The Year of the Lord's Favor: An Old Testament Theology of the Jubilee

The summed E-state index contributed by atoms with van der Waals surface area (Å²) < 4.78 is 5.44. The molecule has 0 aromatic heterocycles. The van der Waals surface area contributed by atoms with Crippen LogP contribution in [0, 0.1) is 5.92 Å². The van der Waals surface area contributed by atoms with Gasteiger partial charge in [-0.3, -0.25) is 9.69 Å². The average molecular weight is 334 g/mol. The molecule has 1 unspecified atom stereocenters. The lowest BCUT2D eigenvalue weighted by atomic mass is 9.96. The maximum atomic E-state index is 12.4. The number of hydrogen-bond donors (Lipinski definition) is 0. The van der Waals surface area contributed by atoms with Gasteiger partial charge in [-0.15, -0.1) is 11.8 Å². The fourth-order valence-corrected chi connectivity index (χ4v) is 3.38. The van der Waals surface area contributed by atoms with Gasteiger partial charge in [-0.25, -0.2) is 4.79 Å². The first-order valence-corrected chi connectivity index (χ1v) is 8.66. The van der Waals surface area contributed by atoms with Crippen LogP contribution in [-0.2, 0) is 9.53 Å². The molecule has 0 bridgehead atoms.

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This dissertation argues that the Jubilee is (1) a law of ancient Israel that aimed to preserve Israel’s egalitarian system of land tenure, recalled the Sabbath rest of creation, and reenacted Yahweh’s liberation of Israel from Egypt; and (2) a type of God’s coming eschatological redemption and rest through the King-Messiah. The biblical Jubilee thus offers several fruitful trajectories of inquiry: historical, redemptive-eschatological, and ethical. Forming a coherent theology from these various categories is no easy task. The aim of this work is to weave together an Old Testament theology of the Jubilee that takes into account a number of textually-based observations regarding the Jubilee. Chapter 1 provides a history of research. Chapter 2 looks at ancient near Eastern parallels of the Jubilee and identifies the slaves of Exodus 21 as Israelite debt-slaves. Chapter 3 places the Jubilee within the Sabbath spectrum and argues that the Jubilee looked back to the Sabbath rest mankind enjoyed at creation. Chapter 3 also deals with Deuteronomy 15, arguing that the Sabbath year provided for release of debts and debt-slaves but did not release land that had been lost or leased. Chapter 4 looks in-depth at Leviticus 25. It argues that the Jubilee was the capstone of Israel’s system of social justice, that the Jubilee reenacted the Exodus redemption, celebrated the giving of the Torah at Mount Sinai, and released land along with debts and debt-slaves. The final chapter shows how the Jubilee became a motif within the prophetic expectation of the second exodus and a type of God’s coming eschatological redemption. Chapter 6 provides a summary theology of the work based on eight observations regarding the Jubilee.